As to accented letters, there is no great mystery.

    On a Mac it’s easy, the option key gives access to the most common ones. A quick search will turn up various ‘cheat sheets’ that list them all.

    *A general note, if anyone uses a particular application regularly it is well worth getting hold of the appropriate cheat sheet, and printing it out [and even laminating it]. Keep it near the computer, learning a few shortcuts will save having to reach for the mouse and fiddling with menus, speeds thing up a treat.

    An quick example for Firefox users.
    New Tab [Ctrl][T]
    Switch Tab [Ctrl][Tab]
    Close Tab [Ctrl][W]
    Increase Text Size [Ctrl][+][+]

    In Windows and other OS’s there are various ways, all a bit of a fiddle. So I have a document saved on the PC, with all the special symbols I use, mostly greek things like sigma, lambda, phi, etc. but including accented letters.

    When I need to write some thing I open this document, save as another name. And then start typing, above the special text, it moves down as I type, still within easy reach, just copy it into place as needed.

    (At the risk of stating the obvious if you start typing under the saved letters they get further and further away as you type, and you have to scroll back to the first page each time.)

    When finished, either delete the symbols before you save, or if posting a comment, just cut out the bit you want and paste it into the comment box.

    [This can go wrong if you use a funny font that others don’t have on their machines and it will then render as odd letters or strange boxes.]

  13. Alan Morgan says:


    I grew up in the country but with a lot of time in London (the family being from there). Then lived in London in my youth, then back to the country for my middle years. I have to confess that I’ve never thought when in the city, ‘Gosh this is just like a village’.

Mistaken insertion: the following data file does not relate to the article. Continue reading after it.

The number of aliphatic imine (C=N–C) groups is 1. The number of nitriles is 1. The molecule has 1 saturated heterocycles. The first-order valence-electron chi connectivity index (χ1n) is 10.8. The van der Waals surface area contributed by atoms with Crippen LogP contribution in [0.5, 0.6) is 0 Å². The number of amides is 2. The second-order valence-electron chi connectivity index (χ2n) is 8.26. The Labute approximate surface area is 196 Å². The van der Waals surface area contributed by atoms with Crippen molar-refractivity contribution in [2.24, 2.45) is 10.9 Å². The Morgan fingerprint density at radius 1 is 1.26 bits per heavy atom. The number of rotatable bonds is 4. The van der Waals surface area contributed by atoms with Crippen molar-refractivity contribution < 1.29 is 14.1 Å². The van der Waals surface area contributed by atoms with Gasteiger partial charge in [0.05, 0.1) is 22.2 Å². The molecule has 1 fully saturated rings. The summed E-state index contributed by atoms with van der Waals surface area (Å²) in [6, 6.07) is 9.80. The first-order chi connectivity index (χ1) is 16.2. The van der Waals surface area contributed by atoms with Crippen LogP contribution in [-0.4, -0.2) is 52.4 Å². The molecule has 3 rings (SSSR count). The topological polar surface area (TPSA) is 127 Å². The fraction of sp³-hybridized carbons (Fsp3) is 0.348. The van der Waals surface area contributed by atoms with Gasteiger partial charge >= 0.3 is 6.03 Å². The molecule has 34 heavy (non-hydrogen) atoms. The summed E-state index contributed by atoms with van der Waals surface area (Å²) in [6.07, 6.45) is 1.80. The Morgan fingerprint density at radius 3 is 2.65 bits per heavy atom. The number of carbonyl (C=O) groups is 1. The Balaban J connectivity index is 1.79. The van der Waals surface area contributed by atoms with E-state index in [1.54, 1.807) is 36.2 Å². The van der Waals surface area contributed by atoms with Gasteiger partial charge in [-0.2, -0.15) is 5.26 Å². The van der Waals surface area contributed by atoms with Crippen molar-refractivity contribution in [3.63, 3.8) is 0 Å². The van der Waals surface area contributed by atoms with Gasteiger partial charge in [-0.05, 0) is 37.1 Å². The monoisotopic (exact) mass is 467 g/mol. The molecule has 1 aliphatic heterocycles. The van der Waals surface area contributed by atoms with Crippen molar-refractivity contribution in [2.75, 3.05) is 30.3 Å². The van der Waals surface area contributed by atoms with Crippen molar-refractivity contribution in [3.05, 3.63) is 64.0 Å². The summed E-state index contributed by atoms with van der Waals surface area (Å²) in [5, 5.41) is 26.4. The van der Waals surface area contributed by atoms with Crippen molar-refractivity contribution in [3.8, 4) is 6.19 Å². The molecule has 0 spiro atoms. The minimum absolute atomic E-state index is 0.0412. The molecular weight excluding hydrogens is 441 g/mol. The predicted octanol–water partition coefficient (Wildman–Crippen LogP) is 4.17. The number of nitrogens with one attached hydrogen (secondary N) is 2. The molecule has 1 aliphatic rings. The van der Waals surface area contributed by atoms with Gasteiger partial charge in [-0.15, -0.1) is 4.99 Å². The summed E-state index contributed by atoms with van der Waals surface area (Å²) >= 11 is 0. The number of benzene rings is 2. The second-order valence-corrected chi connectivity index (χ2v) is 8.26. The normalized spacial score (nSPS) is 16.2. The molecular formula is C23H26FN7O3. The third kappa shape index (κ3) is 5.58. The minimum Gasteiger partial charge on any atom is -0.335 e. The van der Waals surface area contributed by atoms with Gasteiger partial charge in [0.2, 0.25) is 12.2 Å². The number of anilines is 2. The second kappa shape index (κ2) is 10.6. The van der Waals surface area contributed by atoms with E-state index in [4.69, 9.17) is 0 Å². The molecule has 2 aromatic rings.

When I was in the city I wanted to be in the country. In the country I just want to be back in the city.

  14. Helen Martin says:

    Say something snarky and Snowy responds – I’ll bet he would if I were polite, too. Thank-you, Snowy.

  15. Helen Martin says:

    Since our Robbie Burns dinner was on Sat. rather than Friday, therefore a day late I missed the reference up there. The lack of any distilled beverage was the only complaint. (Don’t start.)

  16. glasgow1975 says:

    Oh that reminds me, I’ve still to eat my leftover veggie haggis, neeps & tatties! Yay!

  17. John Howard says:

    Oh and we must not forget a wee ‘nippy sweetie’ must we. I have just the the thing on the high shelf away from exploring little hands. A nice little Arran malt to warm the cockles… Happy belated birthday Rabbie.

  18. Helen Martin says:

    Ours is a Strathisla currently.

Comments are closed.

Posted In